GST and how Goans are handling it
The implementation of GST has attracted mixed reactions from the general public. Obviously, the price cuts have brought in a wave of cheer while things that have become dearer have evoked negative sentiments. Café takes a look at how the young and old are handling GST in Goa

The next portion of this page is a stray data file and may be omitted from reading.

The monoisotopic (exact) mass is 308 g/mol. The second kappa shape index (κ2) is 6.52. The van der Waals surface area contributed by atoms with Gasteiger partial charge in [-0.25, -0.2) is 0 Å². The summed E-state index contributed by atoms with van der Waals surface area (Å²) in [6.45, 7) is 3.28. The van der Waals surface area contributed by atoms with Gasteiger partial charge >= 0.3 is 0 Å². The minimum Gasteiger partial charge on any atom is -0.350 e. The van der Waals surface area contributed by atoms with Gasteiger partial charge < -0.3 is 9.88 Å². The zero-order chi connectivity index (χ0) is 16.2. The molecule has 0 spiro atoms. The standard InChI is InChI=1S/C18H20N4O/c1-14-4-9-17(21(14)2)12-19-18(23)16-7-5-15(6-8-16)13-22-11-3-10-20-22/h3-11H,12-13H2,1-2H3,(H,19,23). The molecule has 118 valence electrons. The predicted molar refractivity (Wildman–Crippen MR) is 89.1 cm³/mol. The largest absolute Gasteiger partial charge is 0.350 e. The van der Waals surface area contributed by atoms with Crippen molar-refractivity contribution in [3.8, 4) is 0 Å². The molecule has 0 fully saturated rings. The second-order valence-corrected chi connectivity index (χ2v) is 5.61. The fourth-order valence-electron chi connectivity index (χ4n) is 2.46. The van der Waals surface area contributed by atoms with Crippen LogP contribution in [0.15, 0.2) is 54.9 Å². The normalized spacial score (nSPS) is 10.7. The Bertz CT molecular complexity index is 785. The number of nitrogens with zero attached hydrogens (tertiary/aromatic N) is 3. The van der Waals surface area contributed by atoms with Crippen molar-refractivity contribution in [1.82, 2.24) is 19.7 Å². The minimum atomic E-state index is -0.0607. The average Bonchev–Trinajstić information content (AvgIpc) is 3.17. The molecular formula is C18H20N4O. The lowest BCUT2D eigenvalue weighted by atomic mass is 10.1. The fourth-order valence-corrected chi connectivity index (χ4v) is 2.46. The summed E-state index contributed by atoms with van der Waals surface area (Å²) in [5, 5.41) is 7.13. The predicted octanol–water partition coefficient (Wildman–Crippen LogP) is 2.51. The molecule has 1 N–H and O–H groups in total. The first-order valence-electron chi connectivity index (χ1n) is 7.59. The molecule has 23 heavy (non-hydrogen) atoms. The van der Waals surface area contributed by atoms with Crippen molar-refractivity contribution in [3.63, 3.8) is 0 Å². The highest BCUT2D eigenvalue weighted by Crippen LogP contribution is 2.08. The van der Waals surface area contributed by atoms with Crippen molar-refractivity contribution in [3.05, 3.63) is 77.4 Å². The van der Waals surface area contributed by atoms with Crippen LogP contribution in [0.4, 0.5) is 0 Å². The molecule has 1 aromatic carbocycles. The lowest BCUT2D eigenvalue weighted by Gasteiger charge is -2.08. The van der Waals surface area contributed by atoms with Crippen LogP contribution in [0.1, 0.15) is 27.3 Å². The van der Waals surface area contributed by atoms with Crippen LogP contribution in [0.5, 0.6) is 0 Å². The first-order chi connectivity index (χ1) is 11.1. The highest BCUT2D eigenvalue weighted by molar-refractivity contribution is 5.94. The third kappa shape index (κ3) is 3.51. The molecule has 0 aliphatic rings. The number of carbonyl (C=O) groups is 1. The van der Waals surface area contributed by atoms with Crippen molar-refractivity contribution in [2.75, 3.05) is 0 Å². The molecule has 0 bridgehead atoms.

On July 1 2017, India switched to the Goods and Service Tax (GST), thereby undergoing the single biggest tax reform undertaken by the country in its 70 years of independence. On July 1, as GST came into implementation, social media went abuzz with millions of news articles explaining what is set to go cheaper and what may become dearer as a result of the change. It’s been about two weeks now and that makes it a good time to assess, at an absolutely practical level, how GST has really affected us in our daily lives. Restaurant bills were the first to flood social media post the implementation of GST. Consumers took turns to express anguish about how dining at restaurants has become expensive. Stephanie Fernandes, a banking professional, says, “I do not carry my lunchbox to work; my colleagues and I are comfortable eating outside on a daily basis. But post GST, on an average, there has been a hike of about Rs 30 per day. It may not seem much, but multiply it by the days in the month and the total is almost a thousand bucks!” Around mid-June, a lot of chaos ensued, partly because reports suggested a possible hike in prices of cars post GST, and because car manufacturers had their generosity on display with massive discounts on cars ‘in order to clear existing stocks’. Akshay Naik from Vasco, who was contemplating on gifting himself a new set of wheels, took the bait and bought himself a brand new Hyundai i20 from the Verna dealership. Akshay says, “There were contradictory news reports about the repercussions of GST. So no one really knew what is going to happen after GST is implemented. I took the risk and bought a car at a discounted rate of Rs 7,15,000 on road. Now, although Hyundai is said to have knocked off up to Rs 55,000 on the model pan India, when enquired at the Verna dealership, the price of the car is the same that I got it for. A few other models have become cheaper though, at least on paper.” When it comes to daily needs, the new tax has made both ghee and water more expensive. Sushant Khandeparkar, a young IT professional who lives with his flatmate in a rented apartment in Taleigao, says, “Tax on ghee is up from 5% to 12% and on bottled water, from 5 to 18%. Since we buy drinking water on a daily basis, this is something that has become more expensive for us. I am happy that GST on milk, eggs, bread, loose atta, maida, besan, etc has been exempted. But, things like instant noodles, pasta, cornflakes, macaroni, etc, that will be taxed at 18% than the earlier 12.5%, will continue to affect us because, well, only a bachelor can tell you how important a role Maggi and cornflakes play in our lives.” The happiest bunch are perhaps fans of Apple products. Post GST, tech giant Apple had slashed prices of its products in India by up to over 7% from July 1, making them affordable, more than just marginally. For example, the 256 GB iPhone 7 Plus, the most premium model in Apple’s smartphone portfolio, is now more than Rs 5,000 cheaper in India than it was till the end of June. While some cellphones have become affordable, mobile bills are said to go higher. It would be difficult to analyse the severity of it merely because it has been just two weeks into GST. A detailed analysis of a complete monthly cycle will bring in more clarity. In a nutshell, GST has evoked mixed emotions from the end consumer. Perhaps it would be wise to wait a little longer to realise the more serious repercussions of this tax reform on the aam junta of India.
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